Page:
In signing Fluker, the Giants address their most pressing need this offseason: building up the offensive line. In 2016, New York struggled mightily in the running game and often failed to protect Eli Manning.
The addition of Brandon Marshall to an already-stacked receiving corps was a flashy move, but it didn’t make New York’s offense any more dangerous heading into 2017. By securing a veteran, if flawed offensive lineman and former first-round pick, the Giants stand a moderately better chance of developing a balanced offense and making a legitimate run at Lombardi.
Cruz caught four passes for 25 yards and a touchdown in that Super Bowl XLVI win, and had a monstrous, 10-catch, 142-yard performance against the 49ers in the NFC Championship game two weeks prior.
The 30-year-old veteran made an unexpected comeback in 2016 after missing 28 games over the previous two years thanks to a torn patellar tendon and calf injury in back to back years. Normally a death sentence for a speed-oriented wide receiver, Cruz found a way to contribute this season, catching 39 balls for 586 yards and a touchdown.
He was just hitting his stride, recording 5.5 sacks over a two-game span to close out November, when he went down with a season-ending core-muscle injury that required surgery.
Without the benefit of a bidding war, Pierre-Paul is unlikely to match the $17 million annual figure that teammate Olivier Vernon landed from the G-Men last March.
The Giants have Paul Perkins, Orleans Darkwa and wholesale jerseys and Shaun Draughn on the roster along with passing-down specialist Shane Vereen. Peterson isn’t a natural fit for a New York offense that uses plenty of shotgun and employed three-receiver sets on more than 90 percent of their plays last season.
McAdoo could shift his attack to accommodate any player he wants, but a better fit might be the Lions. Detroit could use an early down thumper and general manager Bob Quinn didn’t exactly dismiss the idea of kicking the tires on Peterson.
The Lions had the chance to clinch a division title on Sunday and even though that didn’t happen, they did show that they aren’t afraid to let quarterback Matthew Stafford rip with the injury to his middle finger. Stafford attempted 39 passes and logged 273 yards (zero touchdowns and a late interception). It wasn’t a stellar performance but, more importantly, he did not appear limited significantly. Detroit (9-5) now heads to Dallas for a stellar Monday Night Football matchup that could paint the complete divisional picture a week from now.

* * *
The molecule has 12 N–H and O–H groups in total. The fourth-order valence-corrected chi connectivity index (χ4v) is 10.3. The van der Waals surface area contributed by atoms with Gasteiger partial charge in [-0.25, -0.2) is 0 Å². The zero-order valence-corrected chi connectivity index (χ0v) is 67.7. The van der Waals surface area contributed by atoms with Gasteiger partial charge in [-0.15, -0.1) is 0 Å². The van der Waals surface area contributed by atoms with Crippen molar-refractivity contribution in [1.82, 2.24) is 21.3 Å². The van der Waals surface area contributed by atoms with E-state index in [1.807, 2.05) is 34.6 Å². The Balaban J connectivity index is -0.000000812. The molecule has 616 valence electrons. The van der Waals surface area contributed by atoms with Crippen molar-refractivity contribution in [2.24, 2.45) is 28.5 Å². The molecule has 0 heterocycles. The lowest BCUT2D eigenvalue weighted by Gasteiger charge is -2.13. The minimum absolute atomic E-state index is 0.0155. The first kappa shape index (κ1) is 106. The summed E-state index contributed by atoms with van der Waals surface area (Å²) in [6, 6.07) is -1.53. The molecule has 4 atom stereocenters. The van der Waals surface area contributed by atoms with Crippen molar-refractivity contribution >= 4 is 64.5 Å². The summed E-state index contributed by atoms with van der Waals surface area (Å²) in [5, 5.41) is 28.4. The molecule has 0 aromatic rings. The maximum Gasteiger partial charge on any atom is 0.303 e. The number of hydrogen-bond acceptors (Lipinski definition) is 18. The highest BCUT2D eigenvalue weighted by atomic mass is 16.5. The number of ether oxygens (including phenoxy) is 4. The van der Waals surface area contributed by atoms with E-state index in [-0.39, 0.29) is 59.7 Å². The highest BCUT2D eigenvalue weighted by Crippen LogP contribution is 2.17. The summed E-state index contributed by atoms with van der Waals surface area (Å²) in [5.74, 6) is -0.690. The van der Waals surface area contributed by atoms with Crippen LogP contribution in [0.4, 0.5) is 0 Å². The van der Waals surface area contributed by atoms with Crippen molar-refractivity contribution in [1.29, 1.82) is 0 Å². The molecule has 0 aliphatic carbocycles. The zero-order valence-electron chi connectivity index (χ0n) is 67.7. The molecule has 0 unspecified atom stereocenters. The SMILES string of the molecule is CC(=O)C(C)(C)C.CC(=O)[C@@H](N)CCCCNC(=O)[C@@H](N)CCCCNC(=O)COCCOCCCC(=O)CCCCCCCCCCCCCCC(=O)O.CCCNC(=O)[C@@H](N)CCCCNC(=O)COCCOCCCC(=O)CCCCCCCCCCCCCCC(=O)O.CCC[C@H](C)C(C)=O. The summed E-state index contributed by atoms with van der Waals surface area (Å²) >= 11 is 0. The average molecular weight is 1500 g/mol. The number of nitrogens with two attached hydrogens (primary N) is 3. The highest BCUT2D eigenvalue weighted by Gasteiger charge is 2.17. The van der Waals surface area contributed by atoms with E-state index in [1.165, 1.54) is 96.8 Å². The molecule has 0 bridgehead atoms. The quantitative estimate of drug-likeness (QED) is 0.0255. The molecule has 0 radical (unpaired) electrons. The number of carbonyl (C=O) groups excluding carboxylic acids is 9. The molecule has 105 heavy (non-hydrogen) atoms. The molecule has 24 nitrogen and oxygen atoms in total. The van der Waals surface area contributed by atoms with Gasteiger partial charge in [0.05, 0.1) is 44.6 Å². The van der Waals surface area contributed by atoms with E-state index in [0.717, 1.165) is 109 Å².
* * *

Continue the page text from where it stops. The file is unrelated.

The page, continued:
We can fool ourselves into thinking it doesn’t happen, but there are players who check out at this time of year and start making vacation plans. I don’t think any of us could blame them. And then there are moments like the second quarter of Sunday’s Giants-Lions game where Dominique Rodgers-Cromartie chases down a wide open Golden Tate and saves a touchdown. On the following play, the Giants forced a fumble and got the ball back. This game was full of smart, passionate football. Giants special teams ace Dwayne Harris comes to mind after hustling down field to block a Lions gunner from pinning the Giants too deep. Also, we think of Lions receiver and return man Andre Roberts, who had the wherewithal to place his foot out of bounds and grab the second half kickoff, resulting in a kick out of bounds instead of a bungled return that would have forced the Lions inside their own 20. That is high-level thinking at a fast pace in the middle of your biggest game of the season.
Brown was placed on the Reserve/Commissioner Exempt List on Friday while the NFL looks into new information in the documents released last week. Brown did not travel with the Giants to their Week 7 game in London.
NFL Network Ian Rapoport said Brown may enter into a player contract with a new team but upon doing so the kicker will revert to the Commissioner’s Exempt List pending resolution of his matter under the personal conduct policy. While on the Commissioner’s Exempt List, Brown would not be able to practice or attend games.